.- In his weekly general audience earlier today at the Vatican, Pope Benedict XVI told a crowd of 8,000 that the image of a future world devoid of evil and described in the scriptures is possible if faithful take the side of God, building a culture of love and justice.
After noting that today ends the Week of Prayer for Christian Unity, which had been the focus of much of his work recently, the Pope returned to his ongoing catechesis on the Psalms, this time reflecting on the second part of Psalm 143, which he called "The king's prayer."
Benedict explained that this Psalm "sings of the final goal of history, when the voice of evil will finally be silent." It also makes mentions "of evildoers, seen as oppressors of the people of God and of their faith.â
He pointed out however, that âthis negative aspect is followed by the positive, to which far greater space is dedicated, that of the new and joyful world that is about to come into being.â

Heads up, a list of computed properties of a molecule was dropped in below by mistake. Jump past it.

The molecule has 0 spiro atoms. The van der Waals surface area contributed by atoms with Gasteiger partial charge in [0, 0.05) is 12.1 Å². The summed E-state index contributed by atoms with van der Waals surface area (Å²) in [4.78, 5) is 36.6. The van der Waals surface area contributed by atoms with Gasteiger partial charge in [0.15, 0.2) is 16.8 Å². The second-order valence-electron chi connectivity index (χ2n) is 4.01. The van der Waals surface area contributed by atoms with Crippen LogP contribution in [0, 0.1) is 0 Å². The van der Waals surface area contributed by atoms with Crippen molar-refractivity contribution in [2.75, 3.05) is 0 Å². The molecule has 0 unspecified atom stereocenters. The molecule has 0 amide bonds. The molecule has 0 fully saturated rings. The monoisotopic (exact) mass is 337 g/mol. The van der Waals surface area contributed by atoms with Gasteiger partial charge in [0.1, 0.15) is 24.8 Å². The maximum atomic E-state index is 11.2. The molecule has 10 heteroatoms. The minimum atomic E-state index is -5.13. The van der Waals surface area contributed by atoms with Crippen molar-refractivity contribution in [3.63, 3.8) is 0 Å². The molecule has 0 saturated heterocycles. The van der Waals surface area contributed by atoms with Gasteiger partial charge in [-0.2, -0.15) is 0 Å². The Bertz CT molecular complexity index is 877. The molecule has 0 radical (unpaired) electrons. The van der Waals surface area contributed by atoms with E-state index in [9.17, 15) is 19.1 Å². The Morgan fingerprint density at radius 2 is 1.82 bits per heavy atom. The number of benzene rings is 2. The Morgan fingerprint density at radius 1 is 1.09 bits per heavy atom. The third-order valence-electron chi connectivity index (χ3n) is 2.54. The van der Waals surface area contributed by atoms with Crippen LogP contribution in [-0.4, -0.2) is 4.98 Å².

âThisâ, he said, âis the true 'shalom,' the messianic 'peace,' a luminous horizon expressed in a series of images drawn from daily life: for us too, these can become an expression of hope for a more just society."
The Pope then reflected on these images which include that of "the family based on the vitality of the generations," that of "economic life, the countryside and crops," and finally "the city, in other words the entire civil community finally enjoying the precious gift of peace and of public order."
"This pictureâ, he said, âof a different but possible world is entrusted to the work of the Messiah and of His people. All together we can put this project of peace and harmony into effect, bringing an end to the destructive action of hatred, violence and war.â
The Holy Father said that before this can come about however, âit is necessary to make a choice, taking the side of God, of love and of justice."
He said that this reference is "to the new covenant announced by the prophets and consummated in Christ, to the new man, to the hallelujah of a life renewed and redeemed, to the novelty of Christ and His Gospel."